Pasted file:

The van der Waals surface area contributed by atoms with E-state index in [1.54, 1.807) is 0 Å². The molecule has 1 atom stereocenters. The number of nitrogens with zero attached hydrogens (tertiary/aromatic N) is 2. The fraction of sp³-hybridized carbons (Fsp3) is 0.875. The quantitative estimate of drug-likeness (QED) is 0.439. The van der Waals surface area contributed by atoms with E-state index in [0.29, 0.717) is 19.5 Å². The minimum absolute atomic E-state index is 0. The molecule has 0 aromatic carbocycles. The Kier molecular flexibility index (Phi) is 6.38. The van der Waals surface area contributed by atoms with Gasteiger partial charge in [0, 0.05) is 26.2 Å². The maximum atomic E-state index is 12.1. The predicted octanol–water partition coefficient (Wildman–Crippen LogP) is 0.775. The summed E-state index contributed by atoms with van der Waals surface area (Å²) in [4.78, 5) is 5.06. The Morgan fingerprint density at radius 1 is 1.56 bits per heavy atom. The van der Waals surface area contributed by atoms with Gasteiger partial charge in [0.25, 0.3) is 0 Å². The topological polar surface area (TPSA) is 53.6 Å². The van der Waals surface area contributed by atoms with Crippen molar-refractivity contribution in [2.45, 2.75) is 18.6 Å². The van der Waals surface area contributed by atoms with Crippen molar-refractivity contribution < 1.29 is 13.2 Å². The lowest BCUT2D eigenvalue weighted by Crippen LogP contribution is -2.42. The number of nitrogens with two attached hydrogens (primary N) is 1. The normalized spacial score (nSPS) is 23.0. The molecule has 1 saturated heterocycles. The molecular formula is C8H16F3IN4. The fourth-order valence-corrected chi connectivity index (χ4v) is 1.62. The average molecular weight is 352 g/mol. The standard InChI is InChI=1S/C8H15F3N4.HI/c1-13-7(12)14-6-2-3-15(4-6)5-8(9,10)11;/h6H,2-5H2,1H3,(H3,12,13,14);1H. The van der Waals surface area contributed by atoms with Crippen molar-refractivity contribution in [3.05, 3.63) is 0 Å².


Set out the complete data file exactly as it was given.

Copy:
The van der Waals surface area contributed by atoms with E-state index in [1.54, 1.807) is 0 Å². The molecule has 1 atom stereocenters. The number of nitrogens with zero attached hydrogens (tertiary/aromatic N) is 2. The fraction of sp³-hybridized carbons (Fsp3) is 0.875. The quantitative estimate of drug-likeness (QED) is 0.439. The van der Waals surface area contributed by atoms with E-state index in [0.29, 0.717) is 19.5 Å². The minimum absolute atomic E-state index is 0. The molecule has 0 aromatic carbocycles. The Kier molecular flexibility index (Phi) is 6.38. The van der Waals surface area contributed by atoms with Gasteiger partial charge in [0, 0.05) is 26.2 Å². The maximum atomic E-state index is 12.1. The predicted octanol–water partition coefficient (Wildman–Crippen LogP) is 0.775. The summed E-state index contributed by atoms with van der Waals surface area (Å²) in [4.78, 5) is 5.06. The Morgan fingerprint density at radius 1 is 1.56 bits per heavy atom. The van der Waals surface area contributed by atoms with Gasteiger partial charge in [0.25, 0.3) is 0 Å². The topological polar surface area (TPSA) is 53.6 Å². The van der Waals surface area contributed by atoms with Crippen molar-refractivity contribution in [2.45, 2.75) is 18.6 Å². The van der Waals surface area contributed by atoms with Crippen molar-refractivity contribution < 1.29 is 13.2 Å². The lowest BCUT2D eigenvalue weighted by Crippen LogP contribution is -2.42. The number of nitrogens with two attached hydrogens (primary N) is 1. The normalized spacial score (nSPS) is 23.0. The molecule has 1 saturated heterocycles. The molecular formula is C8H16F3IN4. The fourth-order valence-corrected chi connectivity index (χ4v) is 1.62. The average molecular weight is 352 g/mol. The standard InChI is InChI=1S/C8H15F3N4.HI/c1-13-7(12)14-6-2-3-15(4-6)5-8(9,10)11;/h6H,2-5H2,1H3,(H3,12,13,14);1H. The van der Waals surface area contributed by atoms with Crippen molar-refractivity contribution in [3.05, 3.63) is 0 Å².